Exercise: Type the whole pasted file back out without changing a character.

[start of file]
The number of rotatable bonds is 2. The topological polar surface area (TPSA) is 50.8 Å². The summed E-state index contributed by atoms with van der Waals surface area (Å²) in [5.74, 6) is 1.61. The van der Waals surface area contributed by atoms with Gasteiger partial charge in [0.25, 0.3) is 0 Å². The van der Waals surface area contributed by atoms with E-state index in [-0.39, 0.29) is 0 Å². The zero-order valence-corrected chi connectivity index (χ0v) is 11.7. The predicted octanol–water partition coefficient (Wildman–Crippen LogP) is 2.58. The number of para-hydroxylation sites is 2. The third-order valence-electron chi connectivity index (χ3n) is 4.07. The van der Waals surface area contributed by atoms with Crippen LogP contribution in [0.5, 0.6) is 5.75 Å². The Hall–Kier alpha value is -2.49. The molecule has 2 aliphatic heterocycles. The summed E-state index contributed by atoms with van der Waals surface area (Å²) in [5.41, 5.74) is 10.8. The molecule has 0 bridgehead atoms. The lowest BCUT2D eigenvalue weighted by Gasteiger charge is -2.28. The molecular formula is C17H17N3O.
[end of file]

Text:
The number of rotatable bonds is 2. The topological polar surface area (TPSA) is 50.8 Å². The summed E-state index contributed by atoms with van der Waals surface area (Å²) in [5.74, 6) is 1.61. The van der Waals surface area contributed by atoms with Gasteiger partial charge in [0.25, 0.3) is 0 Å². The van der Waals surface area contributed by atoms with E-state index in [-0.39, 0.29) is 0 Å². The zero-order valence-corrected chi connectivity index (χ0v) is 11.7. The predicted octanol–water partition coefficient (Wildman–Crippen LogP) is 2.58. The number of para-hydroxylation sites is 2. The third-order valence-electron chi connectivity index (χ3n) is 4.07. The van der Waals surface area contributed by atoms with Crippen LogP contribution in [0.5, 0.6) is 5.75 Å². The Hall–Kier alpha value is -2.49. The molecule has 2 aliphatic heterocycles. The summed E-state index contributed by atoms with van der Waals surface area (Å²) in [5.41, 5.74) is 10.8. The molecule has 0 bridgehead atoms. The lowest BCUT2D eigenvalue weighted by Gasteiger charge is -2.28. The molecular formula is C17H17N3O.